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Following up from Part 1 that was completed. I have included the instructions and template in the attachments.
cisco_network_proposal_instructions_part_2_3.docx

cmit_350_final_project_template.docx

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Cisco Network Proposal (Parts 1-3)
Overview
Your proposal will be submitted in three major parts:
Springfield Device and STP Configurations (i.e., Part 1)
Worchester Subnetting Configurations and Boston Site Protocol, Route Summarization, and
Topology Improvement (i.e., Part 2)
Sacramento Site VLAN, Routing on a Stick(ROS) and DHCP Implementation, Los Angeles Site
Management Technologies, xACME WAN – WAN Implementation and Security Communications
(i.e., Part 3)
The details for each of these Part (i.e., Part 1, 2, and 3) can be found below. Each of these parts will be
submitted to the LEO Assignments folders and TurnItIn. Each of these parts should be submitted
independently of the other parts. That is, only submit Part 1 to the LEO – Assignments – Cisco Network
Proposal Part 1 submission folder. Only submit Part 2 to the LEO – Assignments – Cisco Network Proposal
Part 2 submission folder. And, only submit Part 3 to the LEO – Assignments – Cisco Network Proposal Part
3 submission folder.
Along with the challenges presented in this document, you will be provided an overall site topology to
work from, as well as specific device configurations (where applicable) to make your recommendations.
Suggested solutions should be comprehensive and justified in approach. Configurations of technologies
should be written out to help guide the systems administrators with implementation. In some cases, you
may find it necessary to implement additional cabling, which can be done by adding to the supplied
topology. Any adjustments to the sites’ topology that you find necessary should be documented and
supplied with your submission.
Your document will be divided up by site and solutions per site. Each area is unique in requirements but
collectively will demonstrate your understanding of network routing and switching technologies. Each
scenario will provide you with suggested sections within TestOut (LabSim) to use as a guide in your
analysis and recommendations.
To learn how you will be assessed on this assignment, take a moment to review the rubric. The final
deliverable should adhere to the following criteria:
Use this template as a guide while creating your Cisco Network Proposal (Parts 1-3).
Include at least two scholarly references in each of the three submissions. Thus, a total of six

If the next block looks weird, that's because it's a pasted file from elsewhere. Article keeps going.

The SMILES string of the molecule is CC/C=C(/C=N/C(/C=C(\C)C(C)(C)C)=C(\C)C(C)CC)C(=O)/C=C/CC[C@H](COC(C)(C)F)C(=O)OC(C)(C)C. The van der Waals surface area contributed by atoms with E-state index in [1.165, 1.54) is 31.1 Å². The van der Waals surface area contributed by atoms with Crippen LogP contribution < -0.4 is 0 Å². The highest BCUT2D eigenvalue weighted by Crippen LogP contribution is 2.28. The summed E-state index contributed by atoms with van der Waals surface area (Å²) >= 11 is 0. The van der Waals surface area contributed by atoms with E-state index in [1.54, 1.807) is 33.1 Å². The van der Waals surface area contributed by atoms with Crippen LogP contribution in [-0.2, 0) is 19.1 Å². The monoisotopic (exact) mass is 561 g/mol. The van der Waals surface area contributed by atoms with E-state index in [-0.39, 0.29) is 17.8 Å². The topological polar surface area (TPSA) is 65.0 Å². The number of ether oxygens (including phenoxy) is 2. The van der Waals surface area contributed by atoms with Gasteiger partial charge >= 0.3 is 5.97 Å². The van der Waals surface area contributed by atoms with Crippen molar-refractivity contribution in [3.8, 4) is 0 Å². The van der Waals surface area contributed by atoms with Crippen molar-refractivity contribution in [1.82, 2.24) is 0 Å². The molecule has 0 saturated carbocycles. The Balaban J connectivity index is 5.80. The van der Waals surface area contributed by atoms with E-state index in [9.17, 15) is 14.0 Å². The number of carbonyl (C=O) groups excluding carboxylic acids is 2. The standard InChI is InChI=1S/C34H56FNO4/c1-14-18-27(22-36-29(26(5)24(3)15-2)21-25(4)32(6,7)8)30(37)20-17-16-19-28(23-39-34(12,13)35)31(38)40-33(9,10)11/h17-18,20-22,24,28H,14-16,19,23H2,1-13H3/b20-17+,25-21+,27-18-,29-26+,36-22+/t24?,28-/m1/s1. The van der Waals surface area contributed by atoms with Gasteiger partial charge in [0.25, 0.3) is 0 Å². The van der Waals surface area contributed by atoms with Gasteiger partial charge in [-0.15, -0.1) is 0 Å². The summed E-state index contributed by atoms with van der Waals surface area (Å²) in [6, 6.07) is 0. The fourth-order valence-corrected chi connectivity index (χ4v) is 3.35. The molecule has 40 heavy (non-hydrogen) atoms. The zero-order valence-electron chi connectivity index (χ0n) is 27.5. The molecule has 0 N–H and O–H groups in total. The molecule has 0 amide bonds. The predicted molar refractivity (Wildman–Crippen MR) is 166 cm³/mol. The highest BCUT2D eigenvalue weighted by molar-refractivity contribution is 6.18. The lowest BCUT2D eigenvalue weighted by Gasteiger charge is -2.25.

scholarly references will be included in total. Students may find scholarly sources by visiting
UMUC’s library and online sources. Students will also include other credible sources as
appropriate.
Use IEEE citation style. We do not use APA or MLA-style citations. Students should contact
UMUC’s Effective Writing Center for assistance.
Use proper terminology and expand acronyms in each paragraph they are used. For example,
the first time in a paragraph an acronym is used it should be expanded (e.g., University of
Maryland University College (UMUC). Thereafter, and as long as you are in the same paragraph,
the acronym (e.g., UMUC) can be used. When starting a new paragraph, the rule begins anew.
The use of figures and diagrams is encouraged. Students will properly cite the figures and
diagrams according to the IEEE citation style.
Before submitting each part to the appropriate folder in LEO – Assignments, students will upload
to TurnItIn. Students should review the LEO – Announcements for specific instructions or contact
the Professor.
Existing VLANs
Remote locations vary in terms of size and requirements. Some implementations will require current
site router/switch-running configurations, which will be provided. All sites will use the following four
VLANs, but you will need to configure only what is asked per site (some assumptions will be made).
Existing VLANs, per xACME:
o
Faculty VLAN

used by faculty on-site for all office locations (non-instructional
communications)

o
o
o
total devices per site will vary
Administrative VLAN

used by staff on-site for business administrative communications

total devices per site will vary
Academic VLAN

used by faculty and students for classroom labs and instructional
communications

total devices per site will vary
Server VLAN

used by IT staff for all technology/management communications

total devices per site will vary
The types of devices per site will be the same; however, the number of deployed devices may vary (all